Japan Exports Soft, Business Mood Dips

Exports to the United States have fallen and sentiment among Japanese manufacturers has hit a two-year low, clouding the outlook for Japan's export-reliant economy amid financial market mayhem that has prompted talk of a cut in interest rates.

Growth in sales to China -- now Japan's No. 1 export customer -- and Europe also slowed in December from a year earlier, data on Thursday showed, shrinking the Japanese trade surplus by 20.9 percent and showing the spreading effect of a U.S. slowdown.

"Shipments to the United States will likely continue to be sluggish and those to EU could fall as there are some signs that the slowdown in the U.S. economy is rippling out to Europe," said Takeshi Minami, chief economist at Norinchukin Research Institute. "Exports to Asia remain firm, but if the U.S. economy slows further, the impact on the region will be inevitable."

With markets gyrating and the Japan's Nikkei stock average having fallen nearly 30 percent in the past six months, a group of ruling party lawmakers met on Thursday to push for measures to stimulate the market.

Tepid consumer spending, despite interest rates already at a very low 0.5 percent, means Japan has been relying heavily on investment and exports by major manufacturers to maintain growth.

But those manufacturers are becoming increasingly gloomy, the monthly Reuters Tankan survey of manufacturer sentiment survey showed, as they face rising raw materials, slack demand and economic fall-out from the U.S. subprime crisis.

China No. 1

In December, U.S.-bound exports fell 4.5 percent from a year earlier, marking the fourth straight month of annual decline.

Brisk sales of computer chips and other electronic devices helped China, including Hong Kong, overtake the United States as Japan's biggest export market last year.

That growth could soften the blow of a U.S. slowdown, were it not for the fact that many of the goods shipped to China are used in products later exported to the United States.

The December figures showed growth in China-bound exports slowed to 8.4 percent from double-digit annual rises seen since last March.

Similarly, shipments to the European Union in December slowed sharply to a 2.4 increase from a year earlier -- tumbling from 23.7 percent annual growth seen as recently as October.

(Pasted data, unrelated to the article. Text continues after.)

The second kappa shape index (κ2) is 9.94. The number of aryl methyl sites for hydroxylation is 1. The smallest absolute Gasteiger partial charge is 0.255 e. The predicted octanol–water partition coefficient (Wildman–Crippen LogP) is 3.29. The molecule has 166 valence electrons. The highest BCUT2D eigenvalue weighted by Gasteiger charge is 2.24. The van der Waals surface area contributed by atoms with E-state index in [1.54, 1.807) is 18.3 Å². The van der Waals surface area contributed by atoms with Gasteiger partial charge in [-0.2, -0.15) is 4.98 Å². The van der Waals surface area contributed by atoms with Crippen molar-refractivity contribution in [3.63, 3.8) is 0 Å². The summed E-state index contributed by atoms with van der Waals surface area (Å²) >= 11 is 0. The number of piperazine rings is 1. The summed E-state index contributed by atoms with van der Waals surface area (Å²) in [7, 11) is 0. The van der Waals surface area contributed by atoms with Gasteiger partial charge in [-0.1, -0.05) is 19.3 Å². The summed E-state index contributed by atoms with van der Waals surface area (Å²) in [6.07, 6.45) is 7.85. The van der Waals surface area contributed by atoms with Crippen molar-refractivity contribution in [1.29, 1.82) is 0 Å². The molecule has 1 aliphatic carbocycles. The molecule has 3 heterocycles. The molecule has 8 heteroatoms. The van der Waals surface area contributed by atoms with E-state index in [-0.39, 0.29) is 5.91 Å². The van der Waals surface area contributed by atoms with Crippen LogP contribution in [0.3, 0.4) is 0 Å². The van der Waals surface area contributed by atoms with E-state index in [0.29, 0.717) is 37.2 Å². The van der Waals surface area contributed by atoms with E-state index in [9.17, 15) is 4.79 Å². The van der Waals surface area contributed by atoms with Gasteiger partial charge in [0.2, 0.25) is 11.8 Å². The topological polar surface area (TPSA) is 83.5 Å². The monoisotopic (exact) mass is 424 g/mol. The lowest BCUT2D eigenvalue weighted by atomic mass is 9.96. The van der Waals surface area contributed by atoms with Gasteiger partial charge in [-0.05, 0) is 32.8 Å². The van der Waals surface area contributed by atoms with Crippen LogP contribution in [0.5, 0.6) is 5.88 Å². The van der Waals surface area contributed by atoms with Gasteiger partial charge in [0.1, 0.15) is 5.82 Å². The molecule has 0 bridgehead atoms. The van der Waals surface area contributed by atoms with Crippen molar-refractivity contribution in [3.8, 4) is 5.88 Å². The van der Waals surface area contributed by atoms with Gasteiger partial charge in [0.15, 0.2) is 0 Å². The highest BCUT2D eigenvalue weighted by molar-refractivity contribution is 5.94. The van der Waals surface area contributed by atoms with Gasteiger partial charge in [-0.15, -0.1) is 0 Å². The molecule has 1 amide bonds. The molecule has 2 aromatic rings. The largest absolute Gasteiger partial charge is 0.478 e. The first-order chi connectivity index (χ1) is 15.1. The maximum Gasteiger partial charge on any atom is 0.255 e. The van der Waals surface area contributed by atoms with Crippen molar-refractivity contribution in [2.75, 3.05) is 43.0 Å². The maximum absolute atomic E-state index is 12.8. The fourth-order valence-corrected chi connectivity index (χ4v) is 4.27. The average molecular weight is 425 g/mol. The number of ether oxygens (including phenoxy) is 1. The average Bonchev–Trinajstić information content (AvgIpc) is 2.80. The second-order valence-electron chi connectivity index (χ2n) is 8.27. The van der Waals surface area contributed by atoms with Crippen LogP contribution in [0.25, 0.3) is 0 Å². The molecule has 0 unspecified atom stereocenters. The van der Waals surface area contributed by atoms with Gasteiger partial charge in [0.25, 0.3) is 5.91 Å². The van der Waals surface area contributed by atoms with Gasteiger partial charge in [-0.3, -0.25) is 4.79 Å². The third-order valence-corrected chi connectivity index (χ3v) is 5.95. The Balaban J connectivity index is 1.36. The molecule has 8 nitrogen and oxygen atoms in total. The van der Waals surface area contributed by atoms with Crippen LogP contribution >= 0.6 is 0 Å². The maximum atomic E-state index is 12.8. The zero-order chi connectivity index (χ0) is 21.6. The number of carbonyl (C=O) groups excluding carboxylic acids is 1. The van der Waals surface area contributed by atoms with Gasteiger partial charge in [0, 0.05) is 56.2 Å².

"We had expected exports to the United States to slow but it seems shipments to other regions are slowing as well, which is not a very good sign," said Junko Sakuyama, economist at Dai-ichi Life Research Institute.

"The recent sharp stock price falls may hurt consumer sentiment in emerging nations, which could affect Japanese exports toward the middle of this year."

Tax Breaks And Rate Cut?

The data met a muted reaction from volatile markets, as investors juggled ongoing fears the subprime crisis will lead to a U.S. recession with bouts of relief from measures to combat the slowdown, such as this week's big U.S. interest rate cut.

Worried about the impact of the subprime crisis on Japan, a group of the ruling Liberal Democratic Party lawmakers called on the government to introduce tax exemptions on dividend income and capital gains, a draft of proposals being debated showed.

The draft also included a call for the BOJ to cut interest rates back to zero and return to quantitative easing, a policy of force-feeding banks with cash.

Japan's Nikkei 225 Average, which has fallen 15 percent so far this year, rose 1.9 percent on Thursday thanks to a rebound on the Wall Street and the tax break proposals.

The U.S. recession fears and weak housing investment at home due to tighter building rules have wiped out expectations for a rate hike in Japan this year, and markets are now pricing in a possible rate cut instead.

The Bank of Japan has been working to restore Japan's low rates to more normal levels, but a Reuters poll of analysts and traders showed about a third of them expect the BOJ's next move to be a rate cut.

Swap contracts on the overnight call rate were showing about a 20 percent chance of a rate cut at the BOJ's next meeting in February and a 50-60 percent chance of one in June.